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My for-credit internship senior year has major advantages: it is a 10 minute walk from campus and it’s relevant to my major. I get one-on-one attention because it is a relatively small company, and I really get along with the full-time employees, making succeeding in this internship role so much easier. Most people are fairly nervous for their first day at a new internship or job, but I was not nervous, I was excited. I went in knowing that I was fully capable of executing all the tasks they were about to ask of me. A couple hours into my first day, I was on a role and in a focused zone, I hadn’t even realized it was almost 11am, until I heard an eerily familiar sound that pulled me back into reality: sQUakkK!! SqUAkkkK! I rolled my eyes so far inside my head I may have been temporarily blinded.

Flocks of countless geese have been terrorizing the Fenway neighborhood in Boston for years. You can always tell where they are by their blistering yelps, and you can always tell where they have been by their trail of feces. The Canadian migratory geese arrived here in an attempt of conservation after they had been put on an endangered species list. The Fenway neightborhood’s main feature is the winding Muddy river, so the geese would have a good habitat and source of food. In theory, it was a perfect plan. Problem is, there are no natural predators in Boston, so gradually the population grew, and grew, and grew, until the birds actually changed their living habits. Within a decade, they became two distinct populations within a species. The geese living in Boston no longer migrate! They are here … all … the… time. Vice enlightens residents with this quote about the non-migratory geese population : “Because resident birds are well-fed, safe from predators, and less vulnerable to hunting, they’ve been hunkering down in the US to the tune of 3.34 million individuals, as of 2005.”

Food for thought: a single goose can eat up to 4 whole pounds of food per day, and from that food, they can produce up to 3 pounds of s**t per day. I would personally estimate that I see about 10 geese per day, and in that one day those specific geese will produce roughly 30 pounds of poop! Now, of course there are more geese in the city than 10, and given that there are 365 days in a year.. That’s a lot of poop! Poop that ends up in the water, makes sidewalks practically un-walkable, and makes it so people can hardly sit in public parks or bring their kids for a nice picnic. Many residents are even concerned about possible health risks related to the ever growing number of droppings.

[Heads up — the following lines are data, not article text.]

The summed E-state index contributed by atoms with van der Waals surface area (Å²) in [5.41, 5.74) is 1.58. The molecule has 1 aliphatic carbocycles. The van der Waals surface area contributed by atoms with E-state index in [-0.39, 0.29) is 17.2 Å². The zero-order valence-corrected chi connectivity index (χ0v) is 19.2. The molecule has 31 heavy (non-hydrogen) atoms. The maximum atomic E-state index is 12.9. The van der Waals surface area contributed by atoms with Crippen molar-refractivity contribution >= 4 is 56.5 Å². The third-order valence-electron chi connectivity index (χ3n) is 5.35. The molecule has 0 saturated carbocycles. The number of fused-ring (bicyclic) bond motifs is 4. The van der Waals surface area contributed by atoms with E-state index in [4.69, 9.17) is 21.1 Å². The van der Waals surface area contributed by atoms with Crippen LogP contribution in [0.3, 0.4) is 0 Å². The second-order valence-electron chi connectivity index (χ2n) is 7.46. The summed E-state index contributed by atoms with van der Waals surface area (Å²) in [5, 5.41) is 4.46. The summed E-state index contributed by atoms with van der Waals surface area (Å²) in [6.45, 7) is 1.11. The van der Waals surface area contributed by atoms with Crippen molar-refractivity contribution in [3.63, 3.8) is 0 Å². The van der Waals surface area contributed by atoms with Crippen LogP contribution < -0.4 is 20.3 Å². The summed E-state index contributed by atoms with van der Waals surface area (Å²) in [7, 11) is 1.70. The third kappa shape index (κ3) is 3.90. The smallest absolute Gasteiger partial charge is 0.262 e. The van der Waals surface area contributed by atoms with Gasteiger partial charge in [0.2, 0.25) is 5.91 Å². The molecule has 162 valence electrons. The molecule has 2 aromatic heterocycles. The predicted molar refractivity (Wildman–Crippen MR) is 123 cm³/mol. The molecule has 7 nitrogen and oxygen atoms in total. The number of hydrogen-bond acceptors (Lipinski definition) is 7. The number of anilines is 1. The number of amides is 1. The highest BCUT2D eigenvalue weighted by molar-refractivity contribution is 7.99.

They are slowly deafening us with their murderous-noises and poisoning us with their nonstop poo. They seem to even be protected by the government (inside job?) Once, I was walking adjacent to the muddy river and a car had hit a goose, ultimately ending its life. I walked by and silently said a prayer thanking god, but for some reason the police were present. They seemed to be writing up the righteous man driving the car. What kind of leverage do the geese have over this society? I swear it’s going to drive me crazy, and It may or may not be the reason I refuse to stay in Boston after graduation. Every time a see a goose sauntering round with their little gang I shutter in disgust, as if I were watching a murder mystery show and they just revealed a mangled body. Their menaces to society. When will Boston end this suffering?

Rosemary murphy

Emmanuel '20

Rosemary is currently enrolled as a senior at Emmanuel College in Boston. She is involved on campus and enjoys exploring the city in her free time. After graduation, she hopes to move up in the editing and publishing world.
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